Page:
”…I think this subdivision might help by defining these areas in stereotaxic coordinates and giving some idea of how defined cell types (defined by Cre driver or retrograde label or other marker) might vary in their laminar distribution across these areas. Maybe I am wrong, but my perception of Fig 1 and 2 is mainly that the laminar pattern of cortical labeling from VTA and NAc varies somewhat depending on where you assess it in cortex...”

    We have plotted the location of the retrogradely labeled mPFCNAc and mPFCVTA cells which clearly shows their characteristic laminar and regional distributions. These panels are added to Figure 1-2.

    The lamination of NTSR1 neurons is remarkable, indeed. As it can also be seen on the GENSAT website (http://www.gensat.org/imagenavigator.jsp?imageID=48699), the L6 of PrL, IL and the more ventral regions lack NTSR1-expressing cells, while L6 of the cingulate and motor cortices contain a moderate density of this cell type.
    In our experiment, in which we aimed to target Prl-IL-MO (as majority of the retrogradely labeled mPFCNAc and mPFCVTA cells were located there), we could not detect any viral labeling in any of the layers ventral to PrL cortex (Figure 3). The labeling in the cingulate cortex is missing, probably, due to the lack of AVV diffusion into its deep layer, L6. However, as it can be seen in Figure 3–figure supplement 2H, the NTSR1-expressing the L6 neurons in M1 are also present in our trials. Altogether, it means that NTSR1 is only present in L5a of PrL cortex among the cortical regions which contain mesolimbic-projecting neurons. The shift in the distribution of Ntsr1expressing cells is present between PrL and Cg cortices.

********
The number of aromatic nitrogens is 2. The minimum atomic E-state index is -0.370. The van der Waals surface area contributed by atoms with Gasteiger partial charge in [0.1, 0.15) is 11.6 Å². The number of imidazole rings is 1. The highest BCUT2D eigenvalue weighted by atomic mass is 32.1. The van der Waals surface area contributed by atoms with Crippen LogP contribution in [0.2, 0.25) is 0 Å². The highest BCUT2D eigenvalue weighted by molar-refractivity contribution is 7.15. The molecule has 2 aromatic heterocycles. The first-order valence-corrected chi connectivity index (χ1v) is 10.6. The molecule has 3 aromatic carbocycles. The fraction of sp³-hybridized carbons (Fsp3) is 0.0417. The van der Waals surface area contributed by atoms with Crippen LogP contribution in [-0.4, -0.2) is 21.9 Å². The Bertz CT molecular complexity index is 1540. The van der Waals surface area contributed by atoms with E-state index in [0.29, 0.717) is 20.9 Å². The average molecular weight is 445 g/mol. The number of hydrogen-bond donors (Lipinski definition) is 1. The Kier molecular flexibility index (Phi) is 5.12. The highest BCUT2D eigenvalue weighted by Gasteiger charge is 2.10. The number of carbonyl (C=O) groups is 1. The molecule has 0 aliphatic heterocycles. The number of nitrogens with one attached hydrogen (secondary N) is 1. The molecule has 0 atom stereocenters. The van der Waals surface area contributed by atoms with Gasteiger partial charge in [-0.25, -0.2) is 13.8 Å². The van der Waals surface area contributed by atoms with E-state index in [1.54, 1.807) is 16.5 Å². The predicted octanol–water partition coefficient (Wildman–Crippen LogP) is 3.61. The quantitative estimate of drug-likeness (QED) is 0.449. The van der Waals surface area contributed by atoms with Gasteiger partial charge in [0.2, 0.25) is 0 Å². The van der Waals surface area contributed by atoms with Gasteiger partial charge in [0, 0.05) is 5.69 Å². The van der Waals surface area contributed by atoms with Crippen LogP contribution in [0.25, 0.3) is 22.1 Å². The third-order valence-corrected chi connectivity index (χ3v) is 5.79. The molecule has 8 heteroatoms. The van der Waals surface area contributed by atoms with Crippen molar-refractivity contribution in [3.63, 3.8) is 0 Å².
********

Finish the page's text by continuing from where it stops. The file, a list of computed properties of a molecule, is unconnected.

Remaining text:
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  2. Evaluation Summary:

    This study examined the nature of projections from the prefrontal cortex (PFC) to the nucleus accumbens (NAc) and to the ventral tegmental area (VTA). The authors show that PFC projections to NAc and VTA are largely non-overlapping, originate in different layers of PFC, and express different molecular markers. This study provides high-quality data to the long-standing question.

    (This preprint has been reviewed by eLife. We include the public reviews from the reviewers here; the authors also receive private feedback with suggested changes to the manuscript. The reviewers remained anonymous to the authors.)

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  3. Reviewer #1 (Public Review):

    This is a lovely study focusing on the anatomical connectivity between the medial prefrontal cortex (mPFC) and the nucleus accumbens (NAc) and ventral tegmental area (VTA). The case for focusing on this circuitry is strong, with these regions' central role in motivation and reward processing. Prior work had looked at whether mPFC->NAc and mPFC->VTA neurons are separable populations, and what their other features may be. But here, the authors bring to bear a host of converging evidence, often replicating main results multiple times with different techniques, to establish the pattern: These are largely (but not wholly) separable populations, with distinct laminar and molecular profiles. I think this paper has substantial value to the field.